God cannot be contained in a creed, a chorus, or a flannel graph story. As much as I try to know and understand Him, there will always be parts of Him that are shadowed in mystery. Do I dare strike off the beaten path and risk being uncomfortable to know Him in a deeper way?

I can learn more about nature—plants and bird calls and even snakes—so that I can move more and more confidently into the untamed places. But no matter how much I know, there will always be a certain wildness, unpredictability, and—yes—even danger about nature. Because I cannot control it.

The same can be said for God. Both He and His creation are bigger than I am. And that’s just the way it should be.

I love nature, because it speaks to me of God.



I used to think magic was the stuff of fairy tales. Later I understood that magic had a more real, sinister expression. But in any case, I always saw magic as something far removed from my every-day life.

Until I discovered it woven into the very fabric of my faith.

The realization came as I stumbled upon this definition of magic:
Magic is the attempt by humans to control their destiny through the management or manipulation of supernatural powers in such a way that results are virtually guaranteed. 1

Although the piece I was reading described pagan practices, as I thought the matter through, I realized I had little room to judge. In truth, I have subtly been raised to believe that I can control and manipulate God. For example, God blesses those who live in a certain way, He keeps His promises, He always acts consistently with His character.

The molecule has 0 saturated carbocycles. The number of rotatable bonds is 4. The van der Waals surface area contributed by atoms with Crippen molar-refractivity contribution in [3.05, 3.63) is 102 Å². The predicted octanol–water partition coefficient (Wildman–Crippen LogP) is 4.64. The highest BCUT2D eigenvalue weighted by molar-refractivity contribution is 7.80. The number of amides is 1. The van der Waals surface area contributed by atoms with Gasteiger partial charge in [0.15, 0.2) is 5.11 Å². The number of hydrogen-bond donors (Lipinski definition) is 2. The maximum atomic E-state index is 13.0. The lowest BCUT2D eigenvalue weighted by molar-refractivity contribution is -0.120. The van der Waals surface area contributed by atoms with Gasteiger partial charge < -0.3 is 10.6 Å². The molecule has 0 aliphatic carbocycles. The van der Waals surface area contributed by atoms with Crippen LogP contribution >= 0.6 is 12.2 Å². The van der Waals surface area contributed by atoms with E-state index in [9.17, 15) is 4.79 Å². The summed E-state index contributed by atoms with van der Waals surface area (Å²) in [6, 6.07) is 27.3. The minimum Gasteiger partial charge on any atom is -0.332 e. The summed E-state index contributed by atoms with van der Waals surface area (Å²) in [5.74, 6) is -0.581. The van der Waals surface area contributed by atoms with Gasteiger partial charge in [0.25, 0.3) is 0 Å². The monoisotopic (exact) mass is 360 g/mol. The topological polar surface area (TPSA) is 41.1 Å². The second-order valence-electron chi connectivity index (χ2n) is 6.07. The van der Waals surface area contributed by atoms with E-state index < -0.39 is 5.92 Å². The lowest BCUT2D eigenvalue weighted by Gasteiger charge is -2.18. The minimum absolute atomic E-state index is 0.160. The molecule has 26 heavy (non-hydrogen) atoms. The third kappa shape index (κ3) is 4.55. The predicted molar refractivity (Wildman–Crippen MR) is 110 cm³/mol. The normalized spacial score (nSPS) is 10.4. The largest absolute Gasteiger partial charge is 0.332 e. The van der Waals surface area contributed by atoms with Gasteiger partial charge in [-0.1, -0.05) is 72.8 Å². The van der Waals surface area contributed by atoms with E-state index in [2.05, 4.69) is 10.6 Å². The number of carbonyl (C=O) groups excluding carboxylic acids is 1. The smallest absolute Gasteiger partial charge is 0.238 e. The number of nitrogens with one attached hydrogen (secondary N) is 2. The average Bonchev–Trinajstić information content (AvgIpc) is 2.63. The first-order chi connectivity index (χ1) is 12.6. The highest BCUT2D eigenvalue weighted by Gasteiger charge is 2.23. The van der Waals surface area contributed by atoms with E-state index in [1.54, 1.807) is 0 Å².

While each of these claims is true, modern Christianity has twisted them into the mistaken belief that God must behave in a certain way. I have heard (and done it myself) people demand things of God, citing “promises” in the Bible, or holding Him to His character. I have seen others blind-sided when trouble comes their way, saying like Job, “But I did everything right…”

Peter Scazzero, in his book “Emotionally Healthy Spirituality” writes quite candidly:
“I like control… I also like to remind God of His need to behave in ways that fit in with my clear ideas of Him. For example, God is just, merciful, good, wise loving. The problem, then, is that God is beyond the grasp of every concept I have of Him. He is utterly incomprehensible.